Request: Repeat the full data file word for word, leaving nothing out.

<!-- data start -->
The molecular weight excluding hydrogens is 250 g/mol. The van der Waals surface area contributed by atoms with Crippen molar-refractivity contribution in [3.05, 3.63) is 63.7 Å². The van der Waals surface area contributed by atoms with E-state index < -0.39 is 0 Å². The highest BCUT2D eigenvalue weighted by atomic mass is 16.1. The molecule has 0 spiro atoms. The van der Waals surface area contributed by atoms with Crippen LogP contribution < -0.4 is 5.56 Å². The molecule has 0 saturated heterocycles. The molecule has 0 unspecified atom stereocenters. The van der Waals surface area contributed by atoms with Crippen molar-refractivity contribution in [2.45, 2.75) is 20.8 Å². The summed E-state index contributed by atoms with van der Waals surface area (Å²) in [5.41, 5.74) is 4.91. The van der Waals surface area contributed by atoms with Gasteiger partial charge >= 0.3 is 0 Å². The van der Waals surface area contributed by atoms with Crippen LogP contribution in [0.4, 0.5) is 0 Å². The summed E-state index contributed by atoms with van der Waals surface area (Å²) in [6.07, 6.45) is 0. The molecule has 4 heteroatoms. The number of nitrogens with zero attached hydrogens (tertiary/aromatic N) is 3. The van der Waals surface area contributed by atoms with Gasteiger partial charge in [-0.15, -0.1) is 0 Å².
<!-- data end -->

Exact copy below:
The molecular weight excluding hydrogens is 250 g/mol. The van der Waals surface area contributed by atoms with Crippen molar-refractivity contribution in [3.05, 3.63) is 63.7 Å². The van der Waals surface area contributed by atoms with E-state index < -0.39 is 0 Å². The highest BCUT2D eigenvalue weighted by atomic mass is 16.1. The molecule has 0 spiro atoms. The van der Waals surface area contributed by atoms with Crippen LogP contribution < -0.4 is 5.56 Å². The molecule has 0 saturated heterocycles. The molecule has 0 unspecified atom stereocenters. The van der Waals surface area contributed by atoms with Crippen molar-refractivity contribution in [2.45, 2.75) is 20.8 Å². The summed E-state index contributed by atoms with van der Waals surface area (Å²) in [5.41, 5.74) is 4.91. The van der Waals surface area contributed by atoms with Gasteiger partial charge >= 0.3 is 0 Å². The van der Waals surface area contributed by atoms with Crippen LogP contribution in [0.4, 0.5) is 0 Å². The summed E-state index contributed by atoms with van der Waals surface area (Å²) in [6.07, 6.45) is 0. The molecule has 4 heteroatoms. The number of nitrogens with zero attached hydrogens (tertiary/aromatic N) is 3. The van der Waals surface area contributed by atoms with Gasteiger partial charge in [-0.15, -0.1) is 0 Å².